Politicians have long sold their souls for power, but when did it become entertainment?
Mosaic Theater in Northeast D.C. suggests it was during the 1968 political debates between liberal author Gore Vidal and conservative pundit William F. Buckley Jr., a rivalry that was recently chronicled in the documentary “Best of Enemies” (2015).
Mosaic gives those debates a supernatural twist in the eight-part web series “Inherit the Windbag,” spoofing the title of the 1955 play and 1960 film “Inherit the Wind.” The latest episode just dropped Tuesday with new episodes every two weeks.
“Mosaic decided to put these on what we call a Zoom Movie,” Director Lee Mikeska Gardner told WTOP. “They sent all the actors green screens, cameras and microphones. During August, we recorded everything from our homes.”
The show finds Vidal and Buckley squaring off in the afterlife of political purgatory.
“The premise is they find themselves in a hell hosted by Richard Nixon,” Gardner said. “They’re forced to recreate the debates with the hope that one of them will win and therefore get to leave Hell. … There’s literally a scoreboard, so as each of them try to gain points, they call in people they know to help their case or hurt the other’s case.”
Those guest witnesses range from Truman Capote to Robert F. Kennedy.
“So far, we’ve had Ayn Rand show up, we’ve had Norman Mailer show up, we will in the future have James Baldwin show up,” Gardner said.
Bringing these characters to life is a talented cast of four.
“We have some great actors in this,” Gardner said. “John Lescault plays Buckley and Paul Morella plays Gore Vidal. We cast them pretty early on. … They were both in ‘Angels in America,” which I directed ages and ages ago. Then two people I didn’t know, Stephen Kime and Tamieka Chavis, play the demons and all the guest stars.”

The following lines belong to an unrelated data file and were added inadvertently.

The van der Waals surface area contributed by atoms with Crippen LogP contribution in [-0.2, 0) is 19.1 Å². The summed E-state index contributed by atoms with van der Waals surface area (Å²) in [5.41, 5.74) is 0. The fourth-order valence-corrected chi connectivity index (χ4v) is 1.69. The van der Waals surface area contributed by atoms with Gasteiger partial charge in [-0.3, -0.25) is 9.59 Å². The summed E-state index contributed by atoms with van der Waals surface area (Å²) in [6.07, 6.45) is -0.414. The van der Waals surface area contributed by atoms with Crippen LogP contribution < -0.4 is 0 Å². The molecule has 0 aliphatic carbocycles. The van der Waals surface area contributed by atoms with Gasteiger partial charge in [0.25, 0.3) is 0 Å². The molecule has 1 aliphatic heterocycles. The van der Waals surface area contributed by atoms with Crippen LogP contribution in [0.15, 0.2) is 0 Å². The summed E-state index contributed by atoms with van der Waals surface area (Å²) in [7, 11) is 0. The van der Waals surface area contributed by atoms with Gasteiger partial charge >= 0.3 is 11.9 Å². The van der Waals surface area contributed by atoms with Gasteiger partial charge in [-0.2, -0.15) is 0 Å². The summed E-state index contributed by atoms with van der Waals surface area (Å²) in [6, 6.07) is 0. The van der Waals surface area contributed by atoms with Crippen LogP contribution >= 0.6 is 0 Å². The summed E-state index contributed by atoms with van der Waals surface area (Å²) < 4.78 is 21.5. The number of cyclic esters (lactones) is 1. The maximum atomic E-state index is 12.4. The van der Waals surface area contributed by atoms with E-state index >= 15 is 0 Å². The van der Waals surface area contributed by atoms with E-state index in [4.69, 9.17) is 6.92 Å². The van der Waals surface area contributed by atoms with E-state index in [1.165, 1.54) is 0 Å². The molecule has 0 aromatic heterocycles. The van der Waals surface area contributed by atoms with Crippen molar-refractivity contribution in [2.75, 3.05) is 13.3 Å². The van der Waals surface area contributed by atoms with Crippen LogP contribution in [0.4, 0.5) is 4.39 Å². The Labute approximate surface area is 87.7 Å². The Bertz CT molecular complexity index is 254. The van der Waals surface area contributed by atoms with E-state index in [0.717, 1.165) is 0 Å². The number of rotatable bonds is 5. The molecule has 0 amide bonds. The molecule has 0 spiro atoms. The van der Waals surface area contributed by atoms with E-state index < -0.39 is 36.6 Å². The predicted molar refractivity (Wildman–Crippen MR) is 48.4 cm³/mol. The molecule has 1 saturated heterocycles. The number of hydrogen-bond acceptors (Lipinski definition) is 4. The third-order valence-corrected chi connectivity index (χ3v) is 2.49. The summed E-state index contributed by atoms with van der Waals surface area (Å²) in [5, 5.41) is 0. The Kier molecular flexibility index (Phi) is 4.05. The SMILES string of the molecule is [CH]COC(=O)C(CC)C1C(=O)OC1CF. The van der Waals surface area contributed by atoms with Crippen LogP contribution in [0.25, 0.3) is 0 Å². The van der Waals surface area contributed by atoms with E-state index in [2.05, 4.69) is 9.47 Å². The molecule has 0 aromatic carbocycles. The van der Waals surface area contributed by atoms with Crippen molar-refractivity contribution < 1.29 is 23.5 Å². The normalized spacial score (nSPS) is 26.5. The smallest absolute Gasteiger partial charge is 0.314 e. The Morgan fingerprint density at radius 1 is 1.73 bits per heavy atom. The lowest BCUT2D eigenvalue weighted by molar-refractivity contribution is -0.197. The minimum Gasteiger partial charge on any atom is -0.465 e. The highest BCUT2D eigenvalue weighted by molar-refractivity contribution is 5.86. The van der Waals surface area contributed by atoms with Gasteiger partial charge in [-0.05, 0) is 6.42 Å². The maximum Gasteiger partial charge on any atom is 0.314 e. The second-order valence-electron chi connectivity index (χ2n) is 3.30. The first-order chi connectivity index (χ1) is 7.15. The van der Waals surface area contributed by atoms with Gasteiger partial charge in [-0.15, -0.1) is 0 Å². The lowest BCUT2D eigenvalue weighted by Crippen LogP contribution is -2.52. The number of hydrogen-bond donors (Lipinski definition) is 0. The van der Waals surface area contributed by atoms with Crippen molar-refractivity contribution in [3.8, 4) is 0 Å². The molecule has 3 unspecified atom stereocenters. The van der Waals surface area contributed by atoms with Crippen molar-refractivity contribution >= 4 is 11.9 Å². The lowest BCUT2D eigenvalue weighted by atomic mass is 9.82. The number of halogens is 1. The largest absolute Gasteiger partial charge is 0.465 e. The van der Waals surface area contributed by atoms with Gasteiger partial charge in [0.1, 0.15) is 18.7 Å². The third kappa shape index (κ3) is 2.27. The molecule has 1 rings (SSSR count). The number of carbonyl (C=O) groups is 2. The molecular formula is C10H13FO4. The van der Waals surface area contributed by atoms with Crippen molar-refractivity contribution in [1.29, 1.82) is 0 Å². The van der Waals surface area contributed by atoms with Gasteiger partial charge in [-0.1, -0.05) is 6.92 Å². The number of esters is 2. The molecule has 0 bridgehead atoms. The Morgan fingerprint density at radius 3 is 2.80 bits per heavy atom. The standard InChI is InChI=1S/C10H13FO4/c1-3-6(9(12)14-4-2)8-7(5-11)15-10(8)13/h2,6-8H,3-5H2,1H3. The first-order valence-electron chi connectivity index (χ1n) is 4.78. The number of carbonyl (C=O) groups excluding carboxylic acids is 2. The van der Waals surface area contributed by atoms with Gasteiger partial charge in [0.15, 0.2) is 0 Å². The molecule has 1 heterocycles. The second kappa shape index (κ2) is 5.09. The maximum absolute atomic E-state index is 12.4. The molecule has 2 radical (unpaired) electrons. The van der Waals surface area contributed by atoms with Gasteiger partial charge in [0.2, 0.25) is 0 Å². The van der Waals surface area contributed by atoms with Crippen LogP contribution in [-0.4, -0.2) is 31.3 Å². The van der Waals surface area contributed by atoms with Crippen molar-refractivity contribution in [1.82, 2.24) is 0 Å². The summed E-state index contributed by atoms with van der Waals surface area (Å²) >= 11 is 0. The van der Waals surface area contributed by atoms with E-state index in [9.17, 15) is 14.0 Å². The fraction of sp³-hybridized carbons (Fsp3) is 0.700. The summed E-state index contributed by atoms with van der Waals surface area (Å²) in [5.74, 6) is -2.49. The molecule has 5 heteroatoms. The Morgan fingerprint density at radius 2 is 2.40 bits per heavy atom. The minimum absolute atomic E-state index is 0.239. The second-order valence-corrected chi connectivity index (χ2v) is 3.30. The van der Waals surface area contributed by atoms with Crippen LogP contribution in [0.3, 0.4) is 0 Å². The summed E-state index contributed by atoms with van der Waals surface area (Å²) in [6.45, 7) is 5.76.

It’s all written by acclaimed Washington Post humorist Alexandra Petri.
“I consider Alex one of our foremost political satirists,” Gardner said. “She writes a Washington Post column, which I read religiously. She’s been a playwright for a while. This is her most ambitious play. It was commissioned by Mosaic as part of our locally grown playwriting series. When we started this two summers ago it was just an idea.”
By the time it was ready to perform, they wondered if it would still be timely.
“We had this lofty premise [but] thought, ‘Is the play still going to be relevant?'” Gardner said. “It was being presented right before the election with the hope that we would crystalize the run-up to the election. Then things have just gotten so crazy-town in the world of what a democracy or a republic is, it is more frighteningly relevant.”
Does she think America’s constitutional crisis will subside anytime soon?
“I think we’re in the crisis of it, the heat of it, and the decisions we make on how we disseminate, consume and demand real news is going to be really telling … of where our democracy is going to go,” Gardner said. “It all trickles back to these 1968 debates. … You’re going, ‘Oh shoot, they said that in ’68? He could have said that yesterday.'”
Of all the virtual content out there, why should folks watch this?
“All the WTOP listeners should check this out for the entertainment factor,” Gardner said. “Each episode is between 8 and 15 minutes. It’s a great decompression. You’ll laugh, you’ll likely wince a bit, and you’ll definitely be going ‘uh huh, uh huh, uh huh!”